George Will began a Washington Post column on tax reform by bemoaning the fact that we have defined success downward. He notes the celebration over the 321,000 job gain reported for November, then tells readers:

"In the 1960s, there were nine months in which more than 300,000 jobs were added, the last being June 1969, when there were about 117 million fewer Americans than there are now ."

While Will is right about the low bar for success (we should be seeing very rapid job growth following a steep downturn like the 2008-2009 recession), the sixties do not support his case for a need to cut tax rates. Through most of the 1960s the top individual tax rate was 70 percent, while the corporate rate was 50 percent. That compares to a top individual rate of 41 percent today, and a corporate tax rate of 35 percent. The top marginal tax rate in the first two months when we had 300k plus job gains was 90 percent. If Will wants to make the case for lower tax rates spurring job growth, he should not be citing the sixties.

Will then goes on to complain that one third of the people approaching retirement have no savings. This is indeed a serious problem, but it is hard to see it being cured by tax reform. Most of these people would have been in the zero, ten, or fifteen percent bracket for most of their working lives. Furthermore, they would have had the opportunity to put as much money as they plausibly would have been able into a tax deferred 401(k). It is very difficult to envision a tax reform that will enable these people to qualitatively increase their savings. Their main problem is not enough income, with close to four decades of stagnant wages.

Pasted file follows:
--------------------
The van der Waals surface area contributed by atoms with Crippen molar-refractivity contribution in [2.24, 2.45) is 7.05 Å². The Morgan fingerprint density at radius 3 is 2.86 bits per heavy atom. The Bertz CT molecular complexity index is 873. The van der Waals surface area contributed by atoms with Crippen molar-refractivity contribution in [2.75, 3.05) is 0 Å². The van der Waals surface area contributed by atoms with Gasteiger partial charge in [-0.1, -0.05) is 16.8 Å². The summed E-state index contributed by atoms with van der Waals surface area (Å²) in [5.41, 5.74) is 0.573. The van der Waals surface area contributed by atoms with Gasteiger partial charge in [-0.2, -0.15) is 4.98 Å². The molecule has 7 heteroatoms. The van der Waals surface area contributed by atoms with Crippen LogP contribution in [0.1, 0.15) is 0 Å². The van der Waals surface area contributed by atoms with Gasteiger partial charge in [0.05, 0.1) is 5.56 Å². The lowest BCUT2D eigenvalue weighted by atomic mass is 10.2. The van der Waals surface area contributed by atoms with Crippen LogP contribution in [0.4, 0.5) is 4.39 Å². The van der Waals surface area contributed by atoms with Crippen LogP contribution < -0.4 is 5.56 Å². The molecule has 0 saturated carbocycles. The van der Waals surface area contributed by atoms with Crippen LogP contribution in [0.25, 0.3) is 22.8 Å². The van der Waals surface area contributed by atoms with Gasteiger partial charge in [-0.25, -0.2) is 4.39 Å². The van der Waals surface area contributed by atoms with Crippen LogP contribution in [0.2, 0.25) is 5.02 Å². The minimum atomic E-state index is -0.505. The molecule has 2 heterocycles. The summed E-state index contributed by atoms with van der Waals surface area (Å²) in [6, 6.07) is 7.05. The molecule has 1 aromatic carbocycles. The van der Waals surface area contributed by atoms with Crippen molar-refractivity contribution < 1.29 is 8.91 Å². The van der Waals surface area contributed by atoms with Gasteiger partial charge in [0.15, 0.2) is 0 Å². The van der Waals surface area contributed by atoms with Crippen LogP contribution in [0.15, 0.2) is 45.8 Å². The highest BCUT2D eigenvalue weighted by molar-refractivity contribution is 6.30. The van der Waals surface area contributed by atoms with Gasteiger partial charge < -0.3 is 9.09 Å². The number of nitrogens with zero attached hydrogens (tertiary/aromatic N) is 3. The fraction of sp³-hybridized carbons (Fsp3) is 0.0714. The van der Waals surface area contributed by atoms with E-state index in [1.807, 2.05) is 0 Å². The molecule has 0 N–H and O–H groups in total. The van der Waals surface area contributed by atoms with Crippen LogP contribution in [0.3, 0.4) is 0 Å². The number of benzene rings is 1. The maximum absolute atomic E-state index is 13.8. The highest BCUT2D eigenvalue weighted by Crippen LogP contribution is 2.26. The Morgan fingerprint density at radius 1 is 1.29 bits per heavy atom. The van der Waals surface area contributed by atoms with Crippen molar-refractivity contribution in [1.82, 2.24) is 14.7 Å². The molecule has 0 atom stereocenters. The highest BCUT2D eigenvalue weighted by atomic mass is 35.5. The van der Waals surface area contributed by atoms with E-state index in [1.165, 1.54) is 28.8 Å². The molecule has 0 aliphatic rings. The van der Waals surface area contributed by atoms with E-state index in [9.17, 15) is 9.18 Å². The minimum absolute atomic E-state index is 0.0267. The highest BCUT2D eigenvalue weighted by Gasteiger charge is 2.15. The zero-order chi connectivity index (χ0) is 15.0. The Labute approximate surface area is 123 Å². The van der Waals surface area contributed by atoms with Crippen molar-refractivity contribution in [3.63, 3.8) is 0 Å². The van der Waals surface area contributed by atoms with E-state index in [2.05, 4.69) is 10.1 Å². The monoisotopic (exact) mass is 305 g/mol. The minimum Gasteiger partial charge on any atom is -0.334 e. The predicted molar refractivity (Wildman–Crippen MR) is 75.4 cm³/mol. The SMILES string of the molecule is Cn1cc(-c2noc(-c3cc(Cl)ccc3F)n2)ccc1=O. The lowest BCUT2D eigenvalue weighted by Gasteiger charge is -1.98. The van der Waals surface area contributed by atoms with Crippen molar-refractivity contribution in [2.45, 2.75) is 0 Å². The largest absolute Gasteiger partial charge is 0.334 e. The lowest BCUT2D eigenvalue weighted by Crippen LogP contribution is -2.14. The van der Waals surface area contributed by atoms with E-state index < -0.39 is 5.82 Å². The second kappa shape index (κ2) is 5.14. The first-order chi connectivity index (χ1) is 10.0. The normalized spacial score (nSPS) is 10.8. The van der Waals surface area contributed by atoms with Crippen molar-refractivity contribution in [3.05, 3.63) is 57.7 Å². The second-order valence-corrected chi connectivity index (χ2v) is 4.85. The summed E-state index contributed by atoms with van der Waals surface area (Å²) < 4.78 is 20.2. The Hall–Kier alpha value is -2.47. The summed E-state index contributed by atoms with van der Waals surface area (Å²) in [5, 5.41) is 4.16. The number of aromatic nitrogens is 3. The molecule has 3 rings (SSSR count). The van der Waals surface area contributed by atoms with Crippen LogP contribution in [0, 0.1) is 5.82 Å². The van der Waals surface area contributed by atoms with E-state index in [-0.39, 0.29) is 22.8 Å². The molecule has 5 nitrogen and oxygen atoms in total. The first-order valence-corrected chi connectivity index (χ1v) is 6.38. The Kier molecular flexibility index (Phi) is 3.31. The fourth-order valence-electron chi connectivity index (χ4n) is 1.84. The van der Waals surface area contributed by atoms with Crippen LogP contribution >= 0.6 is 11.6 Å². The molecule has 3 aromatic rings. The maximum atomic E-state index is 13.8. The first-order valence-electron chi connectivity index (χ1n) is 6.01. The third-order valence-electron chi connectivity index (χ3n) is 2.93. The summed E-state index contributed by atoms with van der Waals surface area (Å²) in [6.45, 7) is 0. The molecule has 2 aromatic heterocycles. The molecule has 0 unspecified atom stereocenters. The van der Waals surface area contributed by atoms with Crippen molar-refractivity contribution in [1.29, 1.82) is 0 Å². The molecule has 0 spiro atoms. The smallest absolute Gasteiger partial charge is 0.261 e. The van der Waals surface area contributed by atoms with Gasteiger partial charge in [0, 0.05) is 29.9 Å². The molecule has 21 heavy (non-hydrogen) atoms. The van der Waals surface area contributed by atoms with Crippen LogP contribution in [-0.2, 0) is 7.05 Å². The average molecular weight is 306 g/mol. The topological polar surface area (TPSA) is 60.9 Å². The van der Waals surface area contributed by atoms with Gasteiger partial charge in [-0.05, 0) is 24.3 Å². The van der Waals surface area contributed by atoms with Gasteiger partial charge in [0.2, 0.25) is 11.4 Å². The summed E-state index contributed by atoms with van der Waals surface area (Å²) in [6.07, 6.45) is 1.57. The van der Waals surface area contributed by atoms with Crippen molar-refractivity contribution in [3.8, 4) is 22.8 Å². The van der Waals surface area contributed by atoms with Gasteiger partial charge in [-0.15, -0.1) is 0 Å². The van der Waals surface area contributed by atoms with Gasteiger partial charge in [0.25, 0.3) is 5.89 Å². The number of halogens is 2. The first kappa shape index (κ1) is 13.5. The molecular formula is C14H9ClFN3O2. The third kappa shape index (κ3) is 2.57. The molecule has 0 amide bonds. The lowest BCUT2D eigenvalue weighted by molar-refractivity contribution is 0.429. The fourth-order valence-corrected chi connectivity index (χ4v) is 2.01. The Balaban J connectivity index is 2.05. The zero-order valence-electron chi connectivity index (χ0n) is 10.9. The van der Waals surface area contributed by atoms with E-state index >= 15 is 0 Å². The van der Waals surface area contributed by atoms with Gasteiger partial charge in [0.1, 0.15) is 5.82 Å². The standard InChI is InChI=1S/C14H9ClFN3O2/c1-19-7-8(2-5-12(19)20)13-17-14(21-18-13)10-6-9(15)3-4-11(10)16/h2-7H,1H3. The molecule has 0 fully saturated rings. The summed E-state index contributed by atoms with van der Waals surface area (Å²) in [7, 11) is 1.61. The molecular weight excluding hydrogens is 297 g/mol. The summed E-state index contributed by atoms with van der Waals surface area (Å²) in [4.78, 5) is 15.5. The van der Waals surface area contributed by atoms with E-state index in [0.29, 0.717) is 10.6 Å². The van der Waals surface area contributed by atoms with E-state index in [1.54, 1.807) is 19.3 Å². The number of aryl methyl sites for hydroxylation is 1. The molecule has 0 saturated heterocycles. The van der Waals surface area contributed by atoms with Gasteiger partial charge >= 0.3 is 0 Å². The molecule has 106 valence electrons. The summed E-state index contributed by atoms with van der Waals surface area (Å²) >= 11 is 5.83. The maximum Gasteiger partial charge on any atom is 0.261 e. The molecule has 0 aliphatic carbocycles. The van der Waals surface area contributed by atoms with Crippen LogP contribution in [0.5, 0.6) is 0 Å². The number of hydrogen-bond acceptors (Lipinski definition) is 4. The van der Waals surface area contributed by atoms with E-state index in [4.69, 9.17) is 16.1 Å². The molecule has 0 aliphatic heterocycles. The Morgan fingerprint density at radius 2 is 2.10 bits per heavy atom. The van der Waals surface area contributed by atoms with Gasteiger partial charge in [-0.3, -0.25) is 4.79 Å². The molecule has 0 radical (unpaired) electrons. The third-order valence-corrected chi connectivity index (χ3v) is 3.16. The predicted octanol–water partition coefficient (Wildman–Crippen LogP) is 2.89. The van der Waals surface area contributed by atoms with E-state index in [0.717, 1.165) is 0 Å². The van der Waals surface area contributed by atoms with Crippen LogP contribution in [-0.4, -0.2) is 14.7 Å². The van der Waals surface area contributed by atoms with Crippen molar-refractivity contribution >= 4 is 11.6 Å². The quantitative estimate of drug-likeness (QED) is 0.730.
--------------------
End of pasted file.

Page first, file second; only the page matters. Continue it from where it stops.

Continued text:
Will also says the real estate industry really should support tax reform even if it caps the exemption for the mortgage interest deduction, because faster economic growth will lead to higher home prices. Both parts of this are wrong. Douglas Holtz-Eakin, who had been President George W. Bush's chief economist, examined all the standard macroeconomic models for the impact of large tax cuts on growth when he was head of the Congressional Budget Office. He found that even the most extreme assumptions implied that large tax cuts had only a modest effect on growth. 

Furthermore, economic growth is not associated with higher house prices. House prices only kept pace with inflation during the years of rapid growth in the 1950s and 1960s.